DB: Yes, yes! It is absolutely, unbelievably good. It’s tied in, the production, the writing, the casting--the music is an element. You know how Los Angeles is like a character within You’re the Worst, because we’re all over the city and it’s very much integrated into the story? I feel like the music was like that in Transparent. It was beautifully done and it seamlessly took you through every scene. So, I think it’s exciting when you have things like You’re the Worst and Orange is the New Black, and obviously House of Cards, and now Transparent coming out and pushing the envelope that way. We’re getting a lot of bang for our buck, and hopefully enough people watch these shows to give them the opportunity to continue to grow.
MB: I’ll definitely check that out. I’ve heard nothing but good things about Transparent.
DB: It’s beautiful.
MB: I have Amazon Prime, so there’s really no excuse for not checking it out.
MJ: Yeah, we both do.
MB: There’s another new show that they’re developing, called The Man in the High Castle, which looks like it has huge potential.
DB: Sure. Well, one thing that’s amazing about working at FX is they really give Stephen creative control over the show. They’ve done their work, they know that Stephen is the writer that they want to work with. The writers and Stephen, they write all of our episodes in advance to us shooting, FX reads them over, gives whatever notes that they give, and then during the shooting process they just kind of let us do our thing. We don’t even do table reads the week before. We get a few scripts in advance and then we just start going, because we shoot three episodes simultaneously at a time.
MB: Oh, wow.
DB: Yeah, it’s this thing that they call “block shooting.” Some series block shoot an entire season, where they could be shooting a scene from episode one and episode nine in the same day. We break it down to three episodes at a time. So, we shoot episode one, two, and three, and then four, five, and six, and then so on. But it’s all based on location. In one week, we’re shooting everything in the first three episodes from mine and Jimmy’s apartment and then we move to the yogurt shop or Gretchen’s job, or wherever the case may be. It’s pretty exciting.
MB: Do you think that the show would work at all on broadcast TV? I can’t imagine that it would, just because of the way the show is.
DB: We’d have to widen the net too much and take away a lot of the edge, which I feel is kind of the most relatable part to the show. These people, they’re not horrible per se, they just don’t always go about things in the most appropriate way. But that’s how we are. I know that’s how I am, I know that’s how my friends are, so I can only speak from those experiences. The language would have to be toned down, the sex would definitely have to be toned down within the show. I don’t really think the sexual element is always necessary but I really feel like it pushes the story forward within this case, especially within Jimmy and Gretchen’s trajectory. And Lindsay of course--we can’t forget what she went through at the end of that first season.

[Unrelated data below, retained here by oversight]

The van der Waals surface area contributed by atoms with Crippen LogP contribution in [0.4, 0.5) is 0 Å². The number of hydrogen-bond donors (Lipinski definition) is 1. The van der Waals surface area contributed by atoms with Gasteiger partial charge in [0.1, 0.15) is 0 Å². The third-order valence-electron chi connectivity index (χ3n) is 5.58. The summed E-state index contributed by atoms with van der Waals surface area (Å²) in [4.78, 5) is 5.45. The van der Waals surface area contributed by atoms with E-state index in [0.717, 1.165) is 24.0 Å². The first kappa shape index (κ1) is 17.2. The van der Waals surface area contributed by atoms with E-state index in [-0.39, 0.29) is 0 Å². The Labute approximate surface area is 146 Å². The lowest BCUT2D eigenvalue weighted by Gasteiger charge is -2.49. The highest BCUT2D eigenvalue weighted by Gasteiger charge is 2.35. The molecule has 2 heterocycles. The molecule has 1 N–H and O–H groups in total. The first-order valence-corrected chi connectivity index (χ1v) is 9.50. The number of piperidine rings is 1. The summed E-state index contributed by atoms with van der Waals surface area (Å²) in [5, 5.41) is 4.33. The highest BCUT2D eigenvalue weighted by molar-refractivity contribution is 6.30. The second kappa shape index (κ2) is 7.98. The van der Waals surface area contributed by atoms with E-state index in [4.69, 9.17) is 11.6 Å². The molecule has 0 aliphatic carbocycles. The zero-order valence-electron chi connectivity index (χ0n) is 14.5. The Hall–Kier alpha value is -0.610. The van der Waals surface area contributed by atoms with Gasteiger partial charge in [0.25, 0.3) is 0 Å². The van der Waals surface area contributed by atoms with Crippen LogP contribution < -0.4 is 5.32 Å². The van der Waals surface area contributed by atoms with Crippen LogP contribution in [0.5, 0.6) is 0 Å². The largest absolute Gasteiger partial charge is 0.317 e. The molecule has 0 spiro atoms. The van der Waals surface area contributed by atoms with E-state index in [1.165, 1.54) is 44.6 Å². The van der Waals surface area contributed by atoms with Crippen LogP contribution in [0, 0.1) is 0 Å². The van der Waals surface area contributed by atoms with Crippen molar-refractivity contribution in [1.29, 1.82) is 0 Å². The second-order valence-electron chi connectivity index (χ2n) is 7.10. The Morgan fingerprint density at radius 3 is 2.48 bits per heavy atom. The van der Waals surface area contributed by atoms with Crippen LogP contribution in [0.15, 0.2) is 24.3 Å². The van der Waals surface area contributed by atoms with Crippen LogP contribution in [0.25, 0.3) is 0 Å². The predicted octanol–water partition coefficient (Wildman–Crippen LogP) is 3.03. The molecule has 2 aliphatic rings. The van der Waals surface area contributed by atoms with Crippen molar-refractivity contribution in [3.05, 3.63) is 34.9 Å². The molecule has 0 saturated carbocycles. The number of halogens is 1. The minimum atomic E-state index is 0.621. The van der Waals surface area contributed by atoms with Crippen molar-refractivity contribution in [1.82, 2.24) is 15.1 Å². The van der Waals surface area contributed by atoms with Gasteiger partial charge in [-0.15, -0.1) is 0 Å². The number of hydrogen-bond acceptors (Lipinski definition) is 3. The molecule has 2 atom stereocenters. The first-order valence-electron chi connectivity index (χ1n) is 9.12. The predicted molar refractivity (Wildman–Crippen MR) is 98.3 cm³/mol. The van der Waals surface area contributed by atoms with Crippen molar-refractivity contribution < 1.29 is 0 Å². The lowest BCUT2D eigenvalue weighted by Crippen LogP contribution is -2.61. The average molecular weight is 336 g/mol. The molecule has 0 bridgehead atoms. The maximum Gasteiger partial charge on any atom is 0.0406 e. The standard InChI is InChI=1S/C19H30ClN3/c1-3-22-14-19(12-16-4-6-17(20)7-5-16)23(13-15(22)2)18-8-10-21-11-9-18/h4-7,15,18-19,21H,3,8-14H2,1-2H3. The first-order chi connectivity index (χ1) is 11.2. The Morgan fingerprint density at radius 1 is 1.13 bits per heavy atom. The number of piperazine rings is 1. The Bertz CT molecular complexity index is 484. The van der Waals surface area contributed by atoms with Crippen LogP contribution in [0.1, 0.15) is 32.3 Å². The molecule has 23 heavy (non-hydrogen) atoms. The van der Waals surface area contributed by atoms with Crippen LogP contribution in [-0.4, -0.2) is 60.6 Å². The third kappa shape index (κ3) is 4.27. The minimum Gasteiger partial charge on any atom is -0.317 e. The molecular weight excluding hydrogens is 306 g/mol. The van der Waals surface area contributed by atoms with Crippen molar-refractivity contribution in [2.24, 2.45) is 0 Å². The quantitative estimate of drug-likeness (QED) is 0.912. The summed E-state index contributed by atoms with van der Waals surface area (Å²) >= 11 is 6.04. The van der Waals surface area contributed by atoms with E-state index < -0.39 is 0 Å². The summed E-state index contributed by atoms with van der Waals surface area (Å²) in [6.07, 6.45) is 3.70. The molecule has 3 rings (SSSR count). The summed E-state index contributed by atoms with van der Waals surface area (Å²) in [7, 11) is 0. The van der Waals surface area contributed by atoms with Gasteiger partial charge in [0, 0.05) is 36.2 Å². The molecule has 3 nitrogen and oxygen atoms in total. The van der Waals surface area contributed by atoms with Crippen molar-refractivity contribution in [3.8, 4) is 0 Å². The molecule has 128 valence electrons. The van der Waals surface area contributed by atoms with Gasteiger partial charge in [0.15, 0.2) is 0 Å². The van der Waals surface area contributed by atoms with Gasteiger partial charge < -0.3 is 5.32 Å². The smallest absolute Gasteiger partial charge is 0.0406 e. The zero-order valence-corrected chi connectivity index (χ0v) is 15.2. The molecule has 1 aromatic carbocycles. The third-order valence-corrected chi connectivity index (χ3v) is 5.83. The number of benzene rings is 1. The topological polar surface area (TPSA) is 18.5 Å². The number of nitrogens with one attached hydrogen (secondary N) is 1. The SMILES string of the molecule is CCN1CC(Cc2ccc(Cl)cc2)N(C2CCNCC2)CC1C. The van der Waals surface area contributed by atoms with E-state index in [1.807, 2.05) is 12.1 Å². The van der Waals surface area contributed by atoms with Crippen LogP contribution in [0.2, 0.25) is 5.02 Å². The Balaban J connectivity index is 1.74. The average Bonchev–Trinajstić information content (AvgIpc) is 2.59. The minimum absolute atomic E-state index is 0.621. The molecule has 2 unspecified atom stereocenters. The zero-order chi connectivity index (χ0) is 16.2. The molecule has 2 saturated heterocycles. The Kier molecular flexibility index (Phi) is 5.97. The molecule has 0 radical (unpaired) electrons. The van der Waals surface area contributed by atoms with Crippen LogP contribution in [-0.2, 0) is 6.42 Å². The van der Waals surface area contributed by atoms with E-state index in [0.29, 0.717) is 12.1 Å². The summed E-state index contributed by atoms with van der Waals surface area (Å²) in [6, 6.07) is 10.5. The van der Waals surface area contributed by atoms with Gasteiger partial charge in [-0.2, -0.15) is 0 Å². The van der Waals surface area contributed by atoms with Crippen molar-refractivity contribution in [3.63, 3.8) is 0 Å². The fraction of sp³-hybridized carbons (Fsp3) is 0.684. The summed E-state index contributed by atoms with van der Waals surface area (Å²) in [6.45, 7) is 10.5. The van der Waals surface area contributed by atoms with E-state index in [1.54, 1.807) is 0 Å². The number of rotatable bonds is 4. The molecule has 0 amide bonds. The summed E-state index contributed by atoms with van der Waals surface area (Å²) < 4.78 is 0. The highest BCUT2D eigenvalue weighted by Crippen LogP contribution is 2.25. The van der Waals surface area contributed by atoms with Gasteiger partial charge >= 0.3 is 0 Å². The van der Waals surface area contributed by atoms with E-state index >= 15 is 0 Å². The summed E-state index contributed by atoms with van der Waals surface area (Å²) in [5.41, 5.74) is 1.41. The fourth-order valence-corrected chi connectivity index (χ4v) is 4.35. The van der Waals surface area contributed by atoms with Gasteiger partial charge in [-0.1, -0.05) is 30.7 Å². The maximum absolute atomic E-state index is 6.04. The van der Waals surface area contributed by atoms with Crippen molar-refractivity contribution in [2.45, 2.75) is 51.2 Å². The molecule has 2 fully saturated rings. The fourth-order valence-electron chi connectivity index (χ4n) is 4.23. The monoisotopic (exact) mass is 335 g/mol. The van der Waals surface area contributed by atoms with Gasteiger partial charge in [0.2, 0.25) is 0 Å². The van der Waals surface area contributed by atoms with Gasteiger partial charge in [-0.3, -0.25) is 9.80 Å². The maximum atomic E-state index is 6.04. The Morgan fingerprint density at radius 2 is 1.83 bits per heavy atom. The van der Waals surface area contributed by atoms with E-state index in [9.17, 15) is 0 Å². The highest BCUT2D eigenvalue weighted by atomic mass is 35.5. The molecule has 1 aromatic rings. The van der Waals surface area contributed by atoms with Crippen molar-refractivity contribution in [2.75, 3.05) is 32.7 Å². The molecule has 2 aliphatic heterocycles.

MB: You don’t know because you haven’t seen the script, but do you think Lindsay and Edgar are going to get together in season two? There was a little spark there at the end of season one.
DB: I will say that I went back recently and I completely rewatched the whole first season, a few months now removed, because I wanted to see the stories unfold not while we were shooting them and give it a fresh set of eyes. The scenes between Edgar and Lindsay, they have some really good chemistry together. I don’t know if Edgar is ready for a relationship though, and I know Lindsay still has to work out stuff with her husband. What’s that phrase that he used? Gwyneth Paltrow and beginning the phase of “conscious uncoupling.” So I’m guessing that they’re probably going to still have to deal with a little bit of that. I think first I have to figure out how we’re going to live as a trio in Jimmy’s apartment with Gretchen moving in. So, we’ll see. I hope at some point that Edgar gets a chance to have a little love in his life. Maybe that will help him get out of his rut a little bit and to stop using heroin so much--and watching Rachel Ray all the time.